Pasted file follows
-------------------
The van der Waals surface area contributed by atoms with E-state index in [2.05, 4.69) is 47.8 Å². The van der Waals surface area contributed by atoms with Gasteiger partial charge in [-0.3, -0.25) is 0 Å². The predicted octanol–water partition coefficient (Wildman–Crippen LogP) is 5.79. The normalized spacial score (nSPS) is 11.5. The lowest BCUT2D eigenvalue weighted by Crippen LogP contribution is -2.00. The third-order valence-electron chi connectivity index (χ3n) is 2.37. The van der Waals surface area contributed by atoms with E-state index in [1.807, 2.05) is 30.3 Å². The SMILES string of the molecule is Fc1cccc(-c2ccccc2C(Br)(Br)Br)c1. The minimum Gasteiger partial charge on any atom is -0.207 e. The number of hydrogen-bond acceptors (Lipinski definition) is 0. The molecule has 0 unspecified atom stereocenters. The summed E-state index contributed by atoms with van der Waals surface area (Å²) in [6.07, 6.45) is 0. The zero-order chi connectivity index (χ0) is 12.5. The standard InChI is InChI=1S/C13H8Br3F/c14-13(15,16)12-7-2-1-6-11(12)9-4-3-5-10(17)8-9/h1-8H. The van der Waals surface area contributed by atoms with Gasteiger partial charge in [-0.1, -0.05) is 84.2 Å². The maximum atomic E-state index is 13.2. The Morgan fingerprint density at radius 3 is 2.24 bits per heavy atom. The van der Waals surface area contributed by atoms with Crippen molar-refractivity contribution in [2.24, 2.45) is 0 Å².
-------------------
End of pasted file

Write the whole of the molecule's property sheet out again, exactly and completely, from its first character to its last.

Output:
The van der Waals surface area contributed by atoms with E-state index in [2.05, 4.69) is 47.8 Å². The van der Waals surface area contributed by atoms with Gasteiger partial charge in [-0.3, -0.25) is 0 Å². The predicted octanol–water partition coefficient (Wildman–Crippen LogP) is 5.79. The normalized spacial score (nSPS) is 11.5. The lowest BCUT2D eigenvalue weighted by Crippen LogP contribution is -2.00. The third-order valence-electron chi connectivity index (χ3n) is 2.37. The van der Waals surface area contributed by atoms with E-state index in [1.807, 2.05) is 30.3 Å². The SMILES string of the molecule is Fc1cccc(-c2ccccc2C(Br)(Br)Br)c1. The minimum Gasteiger partial charge on any atom is -0.207 e. The number of hydrogen-bond acceptors (Lipinski definition) is 0. The molecule has 0 unspecified atom stereocenters. The summed E-state index contributed by atoms with van der Waals surface area (Å²) in [6.07, 6.45) is 0. The zero-order chi connectivity index (χ0) is 12.5. The standard InChI is InChI=1S/C13H8Br3F/c14-13(15,16)12-7-2-1-6-11(12)9-4-3-5-10(17)8-9/h1-8H. The van der Waals surface area contributed by atoms with Gasteiger partial charge in [-0.1, -0.05) is 84.2 Å². The maximum atomic E-state index is 13.2. The Morgan fingerprint density at radius 3 is 2.24 bits per heavy atom. The van der Waals surface area contributed by atoms with Crippen molar-refractivity contribution in [2.24, 2.45) is 0 Å².